Covington History Generations Report

  Descendents       CHARLES WILLIAM COVINGTON. Ref:15672. Born: around 1850 at North Carolina NC  Compiled 28/06/2020

  GENERATION   One

   CHARLES WILLIAM COVINGTON. Ref: 15672. Born: around 1850 at North Carolina NC. Father: not known, Father Ref: 0. Mother: not known, Mother Ref: 0. 

     Appears in 1880 Census living in Missouri having been born in North Carolina( Last updated: 30/07/2009 18:03:14)

      JOSEPH JESSE. Ref: 15673. Born during 1880 at Missouri MO. Mother: not known, Ref: 0

  GENERATION   Two

   JOSEPH JESSE COVINGTON. Ref: 15673. Born: during 1880 at Missouri MO. Father: Charles William, Father Ref: 15672. Mother: not known, Mother Ref: 0.

       ( Last updated: 30/07/2009 18:04:14)

      CHARLES MILLARD. Ref: 15674. Born during 1920 at Missouri MO. Mother: not known, Ref: 0

  GENERATION   Three

   CHARLES MILLARD COVINGTON. Ref: 15674. Born: during 1920 at Missouri MO. Father: Joseph Jesse, Father Ref: 15673. Mother: not known, Mother Ref:

    0.    ( Last updated: 30/07/2009 18:04:49)

      CHARLES. Ref: 15675. Born around 1943 at Missouri MO. Mother: not known, Ref: 0


  GENERATION   Four

   CHARLES COVINGTON. Ref: 15675. Born: around 1943 at Missouri MO. Father: Charles Millard, Father Ref: 15674. Mother: not known, Mother Ref: 0.   

   Was living in Brussells, Belgium in May 2006. Thought to be the writer of "The Holy Blood".

  

   Ros Jackson Review of "The Holy Blood" by Charles Covington

  

   Human cloning tends to upset a lot of people. Charles Covington courts the maximum controversy in The Holy Blood by suggesting what would happen if

   someone tried to clone Jesus.

  

   It begins with a scene from Bruges in 1482, where we witness the Holy Blood of the title being brought out in a futile attempt to heal Mary of Burgundy of her

   fatal wounds. This is the sacred relic supposed to contain the blood of Jesus Christ.

  

   The blurb on the back of the book suggests that this is some kind of science fiction thriller, but the science will require some heavy-duty suspension of

   disbelief. The chances of successfully cloning from cells that have been around for hundreds of years is remote, so there's no fear of this actually happening.

  

   In 2003 at Keer University, Wallace Keer is planning to get hold of the Holy Blood and test its authenticity. Covington makes his readers sit through a couple of

   lectures on Christianity by way of an introduction, and the anti-religious bias is not subtle. The author is clearly on his soapbox, and he spends a while there

   before getting down to business. Too long is spent introducing the characters, some of whom play a relatively minor part, and telling us about their families,

   hobbies and favourite screen savers before much happens.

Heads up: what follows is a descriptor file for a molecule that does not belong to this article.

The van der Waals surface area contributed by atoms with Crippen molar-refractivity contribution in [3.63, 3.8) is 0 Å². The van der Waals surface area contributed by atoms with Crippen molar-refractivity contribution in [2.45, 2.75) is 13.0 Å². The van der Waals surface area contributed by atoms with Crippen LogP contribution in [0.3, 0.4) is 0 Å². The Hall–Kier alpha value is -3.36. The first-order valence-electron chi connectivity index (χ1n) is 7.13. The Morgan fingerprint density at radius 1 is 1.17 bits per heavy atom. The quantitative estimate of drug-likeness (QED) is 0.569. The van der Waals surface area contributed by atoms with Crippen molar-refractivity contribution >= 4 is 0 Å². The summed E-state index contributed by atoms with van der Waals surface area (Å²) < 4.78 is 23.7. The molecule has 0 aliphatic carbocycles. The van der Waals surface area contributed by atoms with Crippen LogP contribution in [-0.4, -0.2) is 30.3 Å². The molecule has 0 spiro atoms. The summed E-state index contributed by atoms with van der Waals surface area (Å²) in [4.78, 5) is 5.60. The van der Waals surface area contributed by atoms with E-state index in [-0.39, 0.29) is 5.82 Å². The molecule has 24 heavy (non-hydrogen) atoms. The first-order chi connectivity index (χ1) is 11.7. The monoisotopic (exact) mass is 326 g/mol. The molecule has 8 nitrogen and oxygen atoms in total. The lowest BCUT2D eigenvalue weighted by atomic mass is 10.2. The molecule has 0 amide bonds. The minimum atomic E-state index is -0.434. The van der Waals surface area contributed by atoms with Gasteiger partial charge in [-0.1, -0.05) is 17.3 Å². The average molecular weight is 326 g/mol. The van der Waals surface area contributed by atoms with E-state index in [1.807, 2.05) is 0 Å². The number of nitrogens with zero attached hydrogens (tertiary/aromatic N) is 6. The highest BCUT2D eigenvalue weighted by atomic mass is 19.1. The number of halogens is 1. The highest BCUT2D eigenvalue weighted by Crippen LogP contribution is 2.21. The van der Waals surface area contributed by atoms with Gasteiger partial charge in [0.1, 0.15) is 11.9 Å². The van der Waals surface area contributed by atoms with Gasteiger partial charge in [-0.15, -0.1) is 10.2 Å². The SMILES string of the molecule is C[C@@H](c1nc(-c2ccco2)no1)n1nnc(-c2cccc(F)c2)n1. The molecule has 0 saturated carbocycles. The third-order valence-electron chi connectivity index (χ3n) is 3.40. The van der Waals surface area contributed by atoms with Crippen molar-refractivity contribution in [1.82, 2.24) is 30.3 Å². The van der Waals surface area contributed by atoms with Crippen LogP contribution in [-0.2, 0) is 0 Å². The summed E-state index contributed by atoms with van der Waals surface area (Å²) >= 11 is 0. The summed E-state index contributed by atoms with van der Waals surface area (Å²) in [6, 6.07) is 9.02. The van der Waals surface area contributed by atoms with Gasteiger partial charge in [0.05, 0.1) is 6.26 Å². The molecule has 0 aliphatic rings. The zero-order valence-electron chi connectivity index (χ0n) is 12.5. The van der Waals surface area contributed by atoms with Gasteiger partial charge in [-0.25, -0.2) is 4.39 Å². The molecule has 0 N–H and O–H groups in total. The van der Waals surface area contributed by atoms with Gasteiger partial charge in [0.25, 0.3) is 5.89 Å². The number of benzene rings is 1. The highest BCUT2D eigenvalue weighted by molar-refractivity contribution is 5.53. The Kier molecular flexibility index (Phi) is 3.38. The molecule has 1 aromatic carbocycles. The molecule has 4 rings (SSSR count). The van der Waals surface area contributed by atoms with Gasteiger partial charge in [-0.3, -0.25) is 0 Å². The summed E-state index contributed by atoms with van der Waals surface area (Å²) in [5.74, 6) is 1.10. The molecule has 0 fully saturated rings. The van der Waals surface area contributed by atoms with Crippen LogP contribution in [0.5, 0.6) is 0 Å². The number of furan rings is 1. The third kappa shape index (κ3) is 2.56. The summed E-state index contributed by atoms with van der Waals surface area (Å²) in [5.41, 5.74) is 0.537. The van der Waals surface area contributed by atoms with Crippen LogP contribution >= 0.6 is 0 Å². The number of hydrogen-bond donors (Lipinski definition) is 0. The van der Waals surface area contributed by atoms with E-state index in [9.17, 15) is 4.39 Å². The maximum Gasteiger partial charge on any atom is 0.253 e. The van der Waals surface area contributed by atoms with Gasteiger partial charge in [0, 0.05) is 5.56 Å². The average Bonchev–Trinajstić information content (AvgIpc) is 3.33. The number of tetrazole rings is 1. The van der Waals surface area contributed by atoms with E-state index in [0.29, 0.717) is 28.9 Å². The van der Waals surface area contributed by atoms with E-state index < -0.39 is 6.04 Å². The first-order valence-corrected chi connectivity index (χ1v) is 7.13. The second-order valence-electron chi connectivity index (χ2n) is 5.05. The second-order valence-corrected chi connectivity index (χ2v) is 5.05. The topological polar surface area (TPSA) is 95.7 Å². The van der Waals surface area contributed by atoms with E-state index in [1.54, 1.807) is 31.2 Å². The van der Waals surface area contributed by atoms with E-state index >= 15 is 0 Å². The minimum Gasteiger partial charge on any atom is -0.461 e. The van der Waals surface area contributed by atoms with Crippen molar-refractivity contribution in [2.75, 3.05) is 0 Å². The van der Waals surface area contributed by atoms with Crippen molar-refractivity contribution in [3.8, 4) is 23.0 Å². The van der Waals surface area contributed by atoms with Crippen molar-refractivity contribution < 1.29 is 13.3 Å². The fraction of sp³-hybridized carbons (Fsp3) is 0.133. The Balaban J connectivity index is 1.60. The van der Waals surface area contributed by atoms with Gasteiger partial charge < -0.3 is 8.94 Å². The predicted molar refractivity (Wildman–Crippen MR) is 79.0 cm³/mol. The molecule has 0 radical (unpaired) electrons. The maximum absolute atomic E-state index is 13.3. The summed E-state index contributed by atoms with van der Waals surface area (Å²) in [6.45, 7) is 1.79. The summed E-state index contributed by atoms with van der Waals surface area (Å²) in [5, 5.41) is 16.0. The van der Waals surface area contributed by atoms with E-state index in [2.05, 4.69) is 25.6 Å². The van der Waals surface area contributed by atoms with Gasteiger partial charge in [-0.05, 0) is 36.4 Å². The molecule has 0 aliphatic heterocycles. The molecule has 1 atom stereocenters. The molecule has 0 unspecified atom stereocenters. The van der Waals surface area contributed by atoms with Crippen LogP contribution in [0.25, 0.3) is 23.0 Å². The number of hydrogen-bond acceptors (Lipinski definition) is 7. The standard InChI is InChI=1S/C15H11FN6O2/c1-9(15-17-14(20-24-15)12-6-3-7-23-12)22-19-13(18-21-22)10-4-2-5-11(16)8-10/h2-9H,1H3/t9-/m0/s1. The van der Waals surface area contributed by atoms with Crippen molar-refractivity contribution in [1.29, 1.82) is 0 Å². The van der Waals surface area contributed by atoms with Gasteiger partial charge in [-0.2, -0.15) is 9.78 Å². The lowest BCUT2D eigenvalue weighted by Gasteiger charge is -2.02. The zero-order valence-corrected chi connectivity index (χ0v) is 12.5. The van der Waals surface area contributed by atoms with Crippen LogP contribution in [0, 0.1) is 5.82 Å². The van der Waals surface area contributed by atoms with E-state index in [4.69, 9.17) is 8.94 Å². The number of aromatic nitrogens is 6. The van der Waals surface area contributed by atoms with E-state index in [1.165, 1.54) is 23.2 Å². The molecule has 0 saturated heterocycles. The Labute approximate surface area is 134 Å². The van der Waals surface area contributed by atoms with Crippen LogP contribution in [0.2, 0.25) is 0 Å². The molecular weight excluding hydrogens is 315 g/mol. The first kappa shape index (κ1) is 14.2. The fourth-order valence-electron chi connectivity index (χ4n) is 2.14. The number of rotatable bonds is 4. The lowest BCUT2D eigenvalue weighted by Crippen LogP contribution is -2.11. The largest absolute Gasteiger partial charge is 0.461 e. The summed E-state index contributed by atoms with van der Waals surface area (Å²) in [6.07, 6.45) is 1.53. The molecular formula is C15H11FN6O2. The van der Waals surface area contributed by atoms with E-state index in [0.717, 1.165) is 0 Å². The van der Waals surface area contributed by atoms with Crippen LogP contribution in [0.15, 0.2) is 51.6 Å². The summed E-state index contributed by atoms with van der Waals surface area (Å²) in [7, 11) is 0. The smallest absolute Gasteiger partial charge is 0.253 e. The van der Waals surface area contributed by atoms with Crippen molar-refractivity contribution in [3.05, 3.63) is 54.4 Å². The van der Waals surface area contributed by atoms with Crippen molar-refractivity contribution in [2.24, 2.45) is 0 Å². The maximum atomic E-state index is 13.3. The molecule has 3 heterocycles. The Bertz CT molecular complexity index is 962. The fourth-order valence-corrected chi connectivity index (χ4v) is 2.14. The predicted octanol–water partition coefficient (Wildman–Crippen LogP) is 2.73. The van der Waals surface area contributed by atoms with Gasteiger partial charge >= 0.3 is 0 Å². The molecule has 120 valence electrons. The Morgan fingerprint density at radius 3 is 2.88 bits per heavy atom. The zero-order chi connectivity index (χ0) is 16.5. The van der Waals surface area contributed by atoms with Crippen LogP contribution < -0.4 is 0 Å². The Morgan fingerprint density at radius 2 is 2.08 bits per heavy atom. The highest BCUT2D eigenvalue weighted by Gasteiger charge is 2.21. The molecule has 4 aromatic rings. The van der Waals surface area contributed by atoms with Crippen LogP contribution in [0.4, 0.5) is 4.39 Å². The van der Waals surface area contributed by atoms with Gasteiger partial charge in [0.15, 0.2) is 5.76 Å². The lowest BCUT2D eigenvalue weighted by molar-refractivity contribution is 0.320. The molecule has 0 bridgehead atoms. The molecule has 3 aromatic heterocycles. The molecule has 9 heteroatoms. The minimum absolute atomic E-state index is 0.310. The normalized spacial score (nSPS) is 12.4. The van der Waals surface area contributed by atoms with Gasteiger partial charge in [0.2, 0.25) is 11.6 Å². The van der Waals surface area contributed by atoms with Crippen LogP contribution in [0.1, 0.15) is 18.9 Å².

This book focuses on the events leading up to the attempted creation of a cloned baby, rather than what might take place after one is cloned. Central to the

   plot is the punningly-named Gene Graham, a university professor whose work involves experiments with DNA and fertility. He backs Wallace's plan to get hold

   of the Holy Blood. However, about half-way through the book he makes a barely credible radical change of personality, from nice guy to irritating egocentric git.

    He is not the most engaging or believable of characters.

  

   As with all big secrets, it's hard to keep an attempt to clone the Second Coming under wraps. Thanks to the activities of a couple of hackers the internet trail

   leads various religious investigators and extremists to Keer University. After a slow start the pace improves as Gene attempts to carry out the cloning without

   being discovered, and other people work on figuring out what is really taking place. Sinister and shifty priests and Islamic fundamentalists, each with their own

   agenda, start poking their noses into university business.

  

   Although the author mentions that several hundred attempts were made before the single successful cloning that led to Dolly the sheep, there's little

   acknowledgement of how DNA would deteriorate over time, making successful cloning nearly impossible. If you let this technical detail pass, it's a fairly

   variable story about deception, self-deception and religious politicking. When Charles Covington can resist the temptation to rant about the church he is not a

   bad writer at all. Unfortunately this premise doesn't get the treatment it deserves because this is a book in need of some serious editing. Covington's ideas

   show promise and he could be worth looking out for in future, but this time it doesn't really work. (wescov@brutele.be)( Last updated: 29/07/2010 13:24:59)